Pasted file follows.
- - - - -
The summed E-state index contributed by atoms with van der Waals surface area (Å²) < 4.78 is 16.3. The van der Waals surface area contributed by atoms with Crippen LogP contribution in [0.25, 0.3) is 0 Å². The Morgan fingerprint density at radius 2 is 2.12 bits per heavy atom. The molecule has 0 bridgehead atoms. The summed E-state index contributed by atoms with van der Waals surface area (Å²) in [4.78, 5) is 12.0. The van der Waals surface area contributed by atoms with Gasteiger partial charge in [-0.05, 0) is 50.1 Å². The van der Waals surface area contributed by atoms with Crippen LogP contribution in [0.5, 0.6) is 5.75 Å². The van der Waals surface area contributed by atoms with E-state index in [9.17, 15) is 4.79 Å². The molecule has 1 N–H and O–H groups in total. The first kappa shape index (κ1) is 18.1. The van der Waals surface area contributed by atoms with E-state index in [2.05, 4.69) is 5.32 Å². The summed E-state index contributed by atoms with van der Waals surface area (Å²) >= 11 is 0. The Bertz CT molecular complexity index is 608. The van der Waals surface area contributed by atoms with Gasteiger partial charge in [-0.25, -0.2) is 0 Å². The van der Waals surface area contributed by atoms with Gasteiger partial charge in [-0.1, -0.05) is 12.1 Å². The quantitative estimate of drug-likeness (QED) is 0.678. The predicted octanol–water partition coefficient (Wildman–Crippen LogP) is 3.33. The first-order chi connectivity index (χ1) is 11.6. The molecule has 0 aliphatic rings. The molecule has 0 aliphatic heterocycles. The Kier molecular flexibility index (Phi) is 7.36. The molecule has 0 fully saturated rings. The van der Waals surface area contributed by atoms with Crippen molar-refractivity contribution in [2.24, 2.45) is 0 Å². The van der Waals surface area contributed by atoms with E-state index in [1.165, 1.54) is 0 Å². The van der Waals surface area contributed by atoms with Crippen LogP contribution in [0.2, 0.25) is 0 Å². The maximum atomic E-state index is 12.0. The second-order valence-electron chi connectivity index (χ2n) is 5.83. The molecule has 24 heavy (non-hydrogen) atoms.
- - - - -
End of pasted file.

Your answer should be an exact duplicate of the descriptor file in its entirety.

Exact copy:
The summed E-state index contributed by atoms with van der Waals surface area (Å²) < 4.78 is 16.3. The van der Waals surface area contributed by atoms with Crippen LogP contribution in [0.25, 0.3) is 0 Å². The Morgan fingerprint density at radius 2 is 2.12 bits per heavy atom. The molecule has 0 bridgehead atoms. The summed E-state index contributed by atoms with van der Waals surface area (Å²) in [4.78, 5) is 12.0. The van der Waals surface area contributed by atoms with Gasteiger partial charge in [-0.05, 0) is 50.1 Å². The van der Waals surface area contributed by atoms with Crippen LogP contribution in [0.5, 0.6) is 5.75 Å². The van der Waals surface area contributed by atoms with E-state index in [9.17, 15) is 4.79 Å². The molecule has 1 N–H and O–H groups in total. The first kappa shape index (κ1) is 18.1. The van der Waals surface area contributed by atoms with E-state index in [2.05, 4.69) is 5.32 Å². The summed E-state index contributed by atoms with van der Waals surface area (Å²) >= 11 is 0. The Bertz CT molecular complexity index is 608. The van der Waals surface area contributed by atoms with Gasteiger partial charge in [-0.25, -0.2) is 0 Å². The van der Waals surface area contributed by atoms with Gasteiger partial charge in [-0.1, -0.05) is 12.1 Å². The quantitative estimate of drug-likeness (QED) is 0.678. The predicted octanol–water partition coefficient (Wildman–Crippen LogP) is 3.33. The first-order chi connectivity index (χ1) is 11.6. The molecule has 0 aliphatic rings. The molecule has 0 aliphatic heterocycles. The Kier molecular flexibility index (Phi) is 7.36. The molecule has 0 fully saturated rings. The van der Waals surface area contributed by atoms with Crippen molar-refractivity contribution in [2.24, 2.45) is 0 Å². The van der Waals surface area contributed by atoms with E-state index in [1.165, 1.54) is 0 Å². The van der Waals surface area contributed by atoms with Crippen LogP contribution in [0.2, 0.25) is 0 Å². The maximum atomic E-state index is 12.0. The second-order valence-electron chi connectivity index (χ2n) is 5.83. The molecule has 24 heavy (non-hydrogen) atoms.